Romeo and Juliet


Significant Quotations

Romeo and Juliet may be one of the most frequently quoted (and misquoted) plays in the English language. It is impossible to highlight every quotation that has significance in the play because of Shakespeare’s deft use of complex language, double-meanings, and Elizabethan wordplay. However, the following quotations are well-known, and many of them have a shorthand meaning in modern speech that references some aspect of the play.

Quotation One: A plague o’ both your houses.

Mercutio curses both the Montague and Capulet families as he lies dying from injuries that he received at Tybalt’s hand. He blames their feud for his death, though he directly sought out the fight that killed him. This quotation reinforces one of the plotlines of the play, which is that the feud between the families caused the deaths that occurred throughout the play. However, it also brings to mind questions of personal responsibility, as even the boldest and brashest character in the play refuses to take responsibility for his own actions.

Quotation Two: For never was a story of more woe than this of Juliet and her Romeo.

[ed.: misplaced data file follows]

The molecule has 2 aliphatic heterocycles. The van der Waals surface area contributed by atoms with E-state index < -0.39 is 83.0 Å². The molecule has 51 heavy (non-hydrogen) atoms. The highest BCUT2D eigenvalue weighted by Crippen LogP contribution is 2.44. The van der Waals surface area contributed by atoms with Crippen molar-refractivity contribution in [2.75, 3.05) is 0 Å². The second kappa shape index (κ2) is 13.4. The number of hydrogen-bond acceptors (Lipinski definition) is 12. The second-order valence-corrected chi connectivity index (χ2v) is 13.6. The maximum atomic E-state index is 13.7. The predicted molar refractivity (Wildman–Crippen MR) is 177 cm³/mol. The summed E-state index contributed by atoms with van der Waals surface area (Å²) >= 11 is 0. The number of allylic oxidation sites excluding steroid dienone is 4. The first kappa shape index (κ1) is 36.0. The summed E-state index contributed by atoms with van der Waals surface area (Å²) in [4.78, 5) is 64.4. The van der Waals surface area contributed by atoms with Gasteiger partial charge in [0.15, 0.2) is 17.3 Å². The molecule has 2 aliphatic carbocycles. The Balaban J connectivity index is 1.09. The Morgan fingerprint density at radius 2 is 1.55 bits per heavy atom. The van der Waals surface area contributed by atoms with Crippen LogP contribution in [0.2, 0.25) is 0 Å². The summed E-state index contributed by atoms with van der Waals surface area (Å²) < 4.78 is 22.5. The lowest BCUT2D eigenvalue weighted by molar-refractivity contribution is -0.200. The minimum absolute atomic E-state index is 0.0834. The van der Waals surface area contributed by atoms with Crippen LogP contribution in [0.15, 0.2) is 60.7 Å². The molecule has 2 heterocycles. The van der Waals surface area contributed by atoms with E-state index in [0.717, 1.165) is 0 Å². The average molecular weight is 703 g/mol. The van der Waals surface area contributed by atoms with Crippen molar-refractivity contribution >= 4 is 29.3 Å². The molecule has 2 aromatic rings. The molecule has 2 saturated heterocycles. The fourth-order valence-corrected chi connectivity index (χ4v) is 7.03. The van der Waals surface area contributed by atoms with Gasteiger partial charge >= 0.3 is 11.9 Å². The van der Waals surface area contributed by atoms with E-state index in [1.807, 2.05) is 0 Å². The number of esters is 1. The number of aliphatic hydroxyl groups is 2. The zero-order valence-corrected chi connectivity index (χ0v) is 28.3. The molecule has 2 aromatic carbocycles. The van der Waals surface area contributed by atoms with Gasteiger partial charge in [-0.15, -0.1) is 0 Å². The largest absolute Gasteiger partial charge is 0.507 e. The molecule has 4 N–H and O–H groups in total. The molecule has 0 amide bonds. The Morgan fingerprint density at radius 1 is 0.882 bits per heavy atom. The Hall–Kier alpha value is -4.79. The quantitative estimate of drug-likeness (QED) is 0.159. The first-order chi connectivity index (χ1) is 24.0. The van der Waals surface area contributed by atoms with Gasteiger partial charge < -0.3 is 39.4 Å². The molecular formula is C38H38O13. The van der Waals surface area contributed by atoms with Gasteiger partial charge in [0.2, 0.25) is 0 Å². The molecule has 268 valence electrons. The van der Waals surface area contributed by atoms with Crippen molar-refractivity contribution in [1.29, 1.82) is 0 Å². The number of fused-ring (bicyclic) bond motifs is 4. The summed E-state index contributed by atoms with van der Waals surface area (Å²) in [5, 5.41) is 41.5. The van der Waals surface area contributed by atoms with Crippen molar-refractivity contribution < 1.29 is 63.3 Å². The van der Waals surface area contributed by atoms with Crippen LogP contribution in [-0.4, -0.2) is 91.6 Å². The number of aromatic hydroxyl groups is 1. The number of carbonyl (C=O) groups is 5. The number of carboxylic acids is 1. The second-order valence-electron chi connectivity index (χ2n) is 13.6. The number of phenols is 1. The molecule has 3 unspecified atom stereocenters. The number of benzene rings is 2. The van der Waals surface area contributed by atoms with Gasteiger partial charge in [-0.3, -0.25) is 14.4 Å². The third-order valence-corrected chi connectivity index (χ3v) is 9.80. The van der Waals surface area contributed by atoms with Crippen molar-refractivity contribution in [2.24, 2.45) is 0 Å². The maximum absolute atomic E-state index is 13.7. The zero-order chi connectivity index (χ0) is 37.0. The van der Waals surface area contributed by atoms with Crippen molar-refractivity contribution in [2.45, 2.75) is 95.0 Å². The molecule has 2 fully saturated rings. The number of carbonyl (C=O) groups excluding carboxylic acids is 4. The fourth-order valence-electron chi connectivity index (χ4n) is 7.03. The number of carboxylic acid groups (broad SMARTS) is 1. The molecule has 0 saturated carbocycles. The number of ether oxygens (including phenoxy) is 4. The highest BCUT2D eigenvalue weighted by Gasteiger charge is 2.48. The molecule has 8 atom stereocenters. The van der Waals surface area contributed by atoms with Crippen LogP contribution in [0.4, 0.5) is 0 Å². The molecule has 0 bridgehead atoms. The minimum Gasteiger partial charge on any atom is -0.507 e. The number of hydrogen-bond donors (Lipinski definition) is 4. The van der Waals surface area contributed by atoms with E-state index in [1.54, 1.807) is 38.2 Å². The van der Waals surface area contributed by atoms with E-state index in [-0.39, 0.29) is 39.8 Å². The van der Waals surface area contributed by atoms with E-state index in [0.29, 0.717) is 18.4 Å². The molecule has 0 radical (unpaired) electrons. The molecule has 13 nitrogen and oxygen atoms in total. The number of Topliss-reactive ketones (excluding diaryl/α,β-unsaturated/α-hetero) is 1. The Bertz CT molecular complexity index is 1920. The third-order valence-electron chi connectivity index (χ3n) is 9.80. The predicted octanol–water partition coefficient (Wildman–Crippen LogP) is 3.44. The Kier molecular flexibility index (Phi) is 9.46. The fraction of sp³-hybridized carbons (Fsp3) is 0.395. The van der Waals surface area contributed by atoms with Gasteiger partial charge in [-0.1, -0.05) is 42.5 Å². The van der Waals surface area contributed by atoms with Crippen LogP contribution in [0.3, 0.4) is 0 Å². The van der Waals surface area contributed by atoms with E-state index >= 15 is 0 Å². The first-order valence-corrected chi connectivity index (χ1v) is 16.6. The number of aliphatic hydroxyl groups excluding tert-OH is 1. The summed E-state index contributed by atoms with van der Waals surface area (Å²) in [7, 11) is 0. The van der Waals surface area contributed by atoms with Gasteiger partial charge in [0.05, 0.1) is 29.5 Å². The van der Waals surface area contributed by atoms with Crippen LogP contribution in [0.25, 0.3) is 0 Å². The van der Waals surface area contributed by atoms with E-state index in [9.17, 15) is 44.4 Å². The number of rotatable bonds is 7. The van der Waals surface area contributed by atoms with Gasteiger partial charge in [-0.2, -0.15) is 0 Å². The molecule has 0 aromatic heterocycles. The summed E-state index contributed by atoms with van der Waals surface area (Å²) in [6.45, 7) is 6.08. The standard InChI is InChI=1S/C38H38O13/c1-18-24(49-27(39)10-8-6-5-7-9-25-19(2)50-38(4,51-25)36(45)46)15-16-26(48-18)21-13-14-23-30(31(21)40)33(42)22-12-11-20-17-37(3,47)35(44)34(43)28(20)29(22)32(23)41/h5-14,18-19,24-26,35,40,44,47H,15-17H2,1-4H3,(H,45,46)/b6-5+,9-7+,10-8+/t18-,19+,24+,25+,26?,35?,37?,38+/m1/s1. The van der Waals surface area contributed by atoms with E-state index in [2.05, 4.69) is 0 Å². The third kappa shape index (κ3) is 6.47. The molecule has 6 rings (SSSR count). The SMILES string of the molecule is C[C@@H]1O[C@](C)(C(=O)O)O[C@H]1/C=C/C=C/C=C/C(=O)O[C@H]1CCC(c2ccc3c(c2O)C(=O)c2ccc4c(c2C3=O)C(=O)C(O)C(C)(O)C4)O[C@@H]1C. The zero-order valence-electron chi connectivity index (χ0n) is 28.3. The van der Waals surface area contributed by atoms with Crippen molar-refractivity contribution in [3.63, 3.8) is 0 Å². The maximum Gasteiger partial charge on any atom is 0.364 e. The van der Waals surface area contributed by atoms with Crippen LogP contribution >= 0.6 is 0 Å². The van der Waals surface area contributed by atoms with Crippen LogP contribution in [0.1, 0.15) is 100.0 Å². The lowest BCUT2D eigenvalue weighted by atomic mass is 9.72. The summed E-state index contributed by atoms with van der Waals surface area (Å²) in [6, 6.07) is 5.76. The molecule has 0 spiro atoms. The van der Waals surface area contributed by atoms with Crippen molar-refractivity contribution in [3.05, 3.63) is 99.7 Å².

Prince Escalus says these last two lines at the very end of the play. He is remarking that no other story can match the sadness of the two ill-fated young lovers.

Quotation Three: But, soft! What light through yonder window breaks? It is the east, and Juliet is the sun!

Romeo utters these words as he enters the scene for the famous balcony scene. Up until this point in the play, Romeo has compared Rosaline to the moon. However, if Rosaline was the moon, Juliet is the sun. Her beauty is incomparable.

Quotation Four: O Romeo, Romeo! Wherefore art thou Romeo? Deny thy father and refuse thy name, Or if thou wilt not, be but sworn my love, And I’ll no longer be a Capulet.

This quotation, spoken by Juliet as she enters her balcony and before she sees...

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Essays About Romeo and Juliet